"The case brought by Mr. and Mrs. Butters in the Circuit Court of Jackson County, Missouri, for Mr. Butters' injuries is against the City of Independence and Olinger Heavy Hauling Service, and in the petition it is alleged that Mr. Butters' injuries were caused by the negligence of those defendants. It seems to me that inherent in Judge Jensen's judgment for Butters against the City is a finding that the City was, in fact, negligent. Indemnity is generally allowed in favor of one who is held responsible solely by imputation of law because of his relation to the actual wrongdoer. The duty to indemnify does not extend to a judgment based on the negligence of the party claiming the right of indemnification, which is the situation we have here. The law is that there is no right of indemnification between persons in pari delicto. The contract between Butters and the City recites that Butters' claim against the City is based on the City's failure to supervise Olinger and Evans."

The appellants challenge the conclusions of the district court.

We first consider the district court's conclusion that the indemnity agreement could not be enforced because of the negligence of the city. Inherent in this proposition are two questions:

1. Was the liability of the city to the Butters founded on negligence?

2. If the first question is answered in the affirmative, did the indemnity agreement cover the city's liability for its own negligence?

We are forced to conclude that the Butters' claim against the city was based on the negligence of the city.

We quote in part from the allegations of the petition in Butters v. *288 City of Independence Missouri and Olinger Heavy Hauling Service, in which the default judgment was obtained:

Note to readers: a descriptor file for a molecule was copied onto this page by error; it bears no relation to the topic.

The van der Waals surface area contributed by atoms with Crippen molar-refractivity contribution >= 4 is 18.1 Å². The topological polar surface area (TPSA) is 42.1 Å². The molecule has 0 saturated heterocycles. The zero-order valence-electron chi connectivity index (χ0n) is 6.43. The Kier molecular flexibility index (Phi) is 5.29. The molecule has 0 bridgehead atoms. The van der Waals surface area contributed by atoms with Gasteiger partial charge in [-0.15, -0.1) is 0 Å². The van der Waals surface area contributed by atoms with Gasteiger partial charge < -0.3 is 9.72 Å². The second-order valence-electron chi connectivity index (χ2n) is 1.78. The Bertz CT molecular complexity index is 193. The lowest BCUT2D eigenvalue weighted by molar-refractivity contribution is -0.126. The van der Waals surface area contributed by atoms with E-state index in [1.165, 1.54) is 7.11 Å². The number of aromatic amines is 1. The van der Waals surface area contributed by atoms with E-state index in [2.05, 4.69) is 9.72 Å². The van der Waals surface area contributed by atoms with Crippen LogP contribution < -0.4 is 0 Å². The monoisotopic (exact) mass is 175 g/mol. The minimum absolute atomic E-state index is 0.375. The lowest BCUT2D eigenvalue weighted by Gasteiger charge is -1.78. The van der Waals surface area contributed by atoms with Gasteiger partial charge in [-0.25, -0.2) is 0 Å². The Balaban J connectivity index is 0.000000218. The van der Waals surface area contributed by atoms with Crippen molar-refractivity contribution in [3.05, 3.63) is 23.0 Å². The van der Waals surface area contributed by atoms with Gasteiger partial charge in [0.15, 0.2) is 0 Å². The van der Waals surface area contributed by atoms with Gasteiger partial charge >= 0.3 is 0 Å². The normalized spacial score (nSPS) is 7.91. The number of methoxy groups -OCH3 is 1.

"6. Plaintiff's injuries were caused by the negligence of defendants and each of them and by their agents, servants and employees in the following respects: "(a) Directing the crane operator to raise the boom of the crane into the 69,000 volt transmission wire; (b) Failing to de-energize the sub-station and particularly the 69,000 volt wire before work commenced; (c) Failing to warn of the presence of electricity in the aforesaid 69,000 volt wire; (d) Causing, allowing and permitting the crane to be operated in close proximity to the said wire; (e) Failing to adequately supervise, inspect and direct the operations of the aforesaid crane and in failing to have an electrical engineer or other qualified personnel at the scene during the ultra-hazardous operation to avoid contact with the wire; (f) Failing to warn the plaintiff of the proximity of the 69,000 volt wire to the crane boom after defendants knew or reasonably should have known that contact between them was imminent and death or serious personal injury would result to those in close proximity to the crane and particularly this plaintiff. "7. As the direct and proximate result of the aforesaid negligence of defendants, plaintiff sustained the following permanent and progressive injuries:"